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Where do you throw the lice shampoos?

By Phil Melnychuk
Octoboer 25, 2006;  Maple Ridge News

By Nov. 1, you'll no longer have to drive to the recycle depot in Port Coquitlam to drop off your toxic pesticides, barbecue lighter fluid, furniture stripper or stale gasoline.

As of that date, chemical disposal can be done locally at the same time you drop off your plastics and cans at the Ridge Meadows Recycling Society.

A change in the agreement between Maple Ridge and the society now allows the materials to be dropped off at the depot just off River Road in Albion.

It's an extension of a program already operating in other cities by the Product Care Association. Once a bin gets full, it will be sent to Surrey where the liquids will be separated, inspected and either recycled, reused or destroyed.

For pesticides, such as 2,4-D or Malathion, that means trucking them in secure packaging to a special waste handling facility where they're incinerated such as in Swan Hills, Alta.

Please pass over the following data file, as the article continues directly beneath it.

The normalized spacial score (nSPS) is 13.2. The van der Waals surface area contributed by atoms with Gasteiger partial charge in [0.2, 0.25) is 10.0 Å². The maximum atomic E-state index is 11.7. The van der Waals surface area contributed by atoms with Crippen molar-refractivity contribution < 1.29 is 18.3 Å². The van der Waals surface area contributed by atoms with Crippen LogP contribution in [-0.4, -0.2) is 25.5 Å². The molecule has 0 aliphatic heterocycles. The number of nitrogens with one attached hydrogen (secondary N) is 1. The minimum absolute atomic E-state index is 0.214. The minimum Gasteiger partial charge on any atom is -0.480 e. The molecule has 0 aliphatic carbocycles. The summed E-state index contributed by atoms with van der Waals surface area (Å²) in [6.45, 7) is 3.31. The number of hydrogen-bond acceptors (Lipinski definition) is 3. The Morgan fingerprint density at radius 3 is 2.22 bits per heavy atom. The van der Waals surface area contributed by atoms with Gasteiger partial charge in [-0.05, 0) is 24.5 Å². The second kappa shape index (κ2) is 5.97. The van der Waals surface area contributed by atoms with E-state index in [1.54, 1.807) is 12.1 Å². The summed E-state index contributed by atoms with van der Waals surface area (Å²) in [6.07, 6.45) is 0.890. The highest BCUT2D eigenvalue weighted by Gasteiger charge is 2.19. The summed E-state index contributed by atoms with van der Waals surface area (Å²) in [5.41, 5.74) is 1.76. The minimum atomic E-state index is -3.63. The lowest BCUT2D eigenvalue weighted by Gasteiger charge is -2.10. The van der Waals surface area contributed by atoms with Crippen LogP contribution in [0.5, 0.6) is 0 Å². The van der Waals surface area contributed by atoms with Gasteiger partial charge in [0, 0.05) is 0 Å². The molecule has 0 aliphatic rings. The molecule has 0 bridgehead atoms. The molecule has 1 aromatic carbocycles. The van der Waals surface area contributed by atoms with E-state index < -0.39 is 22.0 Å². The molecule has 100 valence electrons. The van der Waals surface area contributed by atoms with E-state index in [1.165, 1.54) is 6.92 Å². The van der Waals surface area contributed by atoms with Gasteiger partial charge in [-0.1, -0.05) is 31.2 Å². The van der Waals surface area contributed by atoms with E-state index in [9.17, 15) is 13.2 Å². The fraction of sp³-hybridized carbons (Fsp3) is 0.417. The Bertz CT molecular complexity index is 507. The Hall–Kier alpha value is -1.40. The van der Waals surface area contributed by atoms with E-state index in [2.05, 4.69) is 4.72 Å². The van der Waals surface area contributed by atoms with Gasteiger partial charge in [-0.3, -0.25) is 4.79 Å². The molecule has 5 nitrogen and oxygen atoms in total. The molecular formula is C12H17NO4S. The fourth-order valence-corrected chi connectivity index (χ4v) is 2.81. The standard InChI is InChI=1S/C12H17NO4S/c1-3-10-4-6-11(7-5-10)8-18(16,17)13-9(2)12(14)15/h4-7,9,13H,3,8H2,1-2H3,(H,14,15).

Flammable liquids can be blended into a fuel for industry, such as in cement kilns, while most metal and paint containers are recycled.

Old paint is also processed at the centre. Oil-based paints are redistilled to recover solvents for making asphalt. Latex paints are used as a raw material for concrete products.

Being able to recycle pesticides has been a long time arriving in Maple Ridge, said Kim Day, acting manager of the recycling depot.

"We do expect to get a lot because our residents have been asking for this for quite some time," she said.

But she cautioned, do not bring such materials before Nov. 1 because the depot simply doesn't have the storage capacity.

If people do arrive before then, they'll have to return home with the chemicals and bring them back after Nov. 1, when the bins arrive.

Day said with local collection of these hazardous wastes, there's less chance the poisons will be left in the general waste stream at the transfer station.

"Our concern was that people were not taking it to Port Coquitlam and they were just dropping it at the transfer station and it was ending up in the landfill," Day said.

The program is funded by the manufacturers as a result of provincial legislation requiring such recycling.

Maple Ridge is currently considering a bylaw that would ban the use of cosmetic pesticides on residences.